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Re: Running a 120 volt american yacht off 240v

The charger invertor solution is very expensive at this type of power levels but it does provide the ability to use two 16 A 230VAC power outlets ( by using two battery chargers ) rather then relying on finding 230 VAC 32A outlets.

Can you get split phase inverters for boats ?
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Old 23-06-2022, 15:38   #10
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Re: Running a 120 volt american yacht off 240v

I had the exact same problem with a US built boat and only partially solved it by buying an isolating transformer with 240 volt input, I got the transformer built in Perth Australia and then wired it in where the original transformers were installed. These things are very heavy, around 350kg for a 14kva size ( to match the genset output). I considered getting a phase converting transformer but finally ditched that idea and replaced all the US 240v stuff...... aircons, stove, refrigeration etc. so the system remained with the live neutral for 240v and the rest at 110 v but I never felt at ease with this arrangement and actually had little signs printed to warn unaware electrician contractors that the neutral was hot.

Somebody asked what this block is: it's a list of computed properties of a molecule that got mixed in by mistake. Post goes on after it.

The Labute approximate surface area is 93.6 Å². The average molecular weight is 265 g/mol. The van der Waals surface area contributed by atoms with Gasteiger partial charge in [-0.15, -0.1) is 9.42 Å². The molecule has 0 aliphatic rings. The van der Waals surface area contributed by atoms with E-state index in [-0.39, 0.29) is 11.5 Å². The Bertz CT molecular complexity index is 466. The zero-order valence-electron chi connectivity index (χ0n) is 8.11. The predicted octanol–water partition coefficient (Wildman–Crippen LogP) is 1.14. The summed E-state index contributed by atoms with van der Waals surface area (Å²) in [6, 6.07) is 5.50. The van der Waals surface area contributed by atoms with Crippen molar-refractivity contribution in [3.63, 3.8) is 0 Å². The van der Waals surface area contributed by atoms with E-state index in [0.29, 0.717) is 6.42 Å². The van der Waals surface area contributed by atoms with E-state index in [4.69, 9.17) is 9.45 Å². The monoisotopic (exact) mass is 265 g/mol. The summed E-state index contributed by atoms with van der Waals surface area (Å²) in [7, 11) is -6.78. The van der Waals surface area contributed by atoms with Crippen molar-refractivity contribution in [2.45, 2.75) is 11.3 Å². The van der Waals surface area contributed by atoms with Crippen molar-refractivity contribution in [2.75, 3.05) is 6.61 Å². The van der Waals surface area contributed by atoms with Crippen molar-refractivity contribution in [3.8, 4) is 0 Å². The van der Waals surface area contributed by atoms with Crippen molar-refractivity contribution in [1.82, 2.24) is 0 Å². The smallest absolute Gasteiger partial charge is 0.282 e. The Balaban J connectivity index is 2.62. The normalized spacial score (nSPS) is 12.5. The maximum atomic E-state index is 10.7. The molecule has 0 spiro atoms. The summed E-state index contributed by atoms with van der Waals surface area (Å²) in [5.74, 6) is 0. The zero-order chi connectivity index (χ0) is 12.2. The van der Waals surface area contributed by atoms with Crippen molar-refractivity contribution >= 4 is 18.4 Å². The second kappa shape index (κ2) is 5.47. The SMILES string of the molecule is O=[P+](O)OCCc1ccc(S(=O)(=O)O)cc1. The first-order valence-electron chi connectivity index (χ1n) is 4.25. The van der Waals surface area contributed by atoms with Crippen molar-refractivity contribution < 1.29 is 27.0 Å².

During this adventure I was told that in Australia the boat would need to be rewired and it was suggested that the insurance company might have issues with live neutrals if it was aware of the situation.
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Old 24-06-2022, 09:47   #11
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Re: Running a 120 volt american yacht off 240v

So I have a US powered sail boat that will be heading to UK and other EU countries for three to four years. I have efficient solar and a genset so was thinking I can manage without plugging in, but it would be nice to do so when I leave the boat in sunless places. Are my options only those rather cumbersome solutions described above?
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Old 24-06-2022, 10:21   #12
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Re: Running a 120 volt american yacht off 240v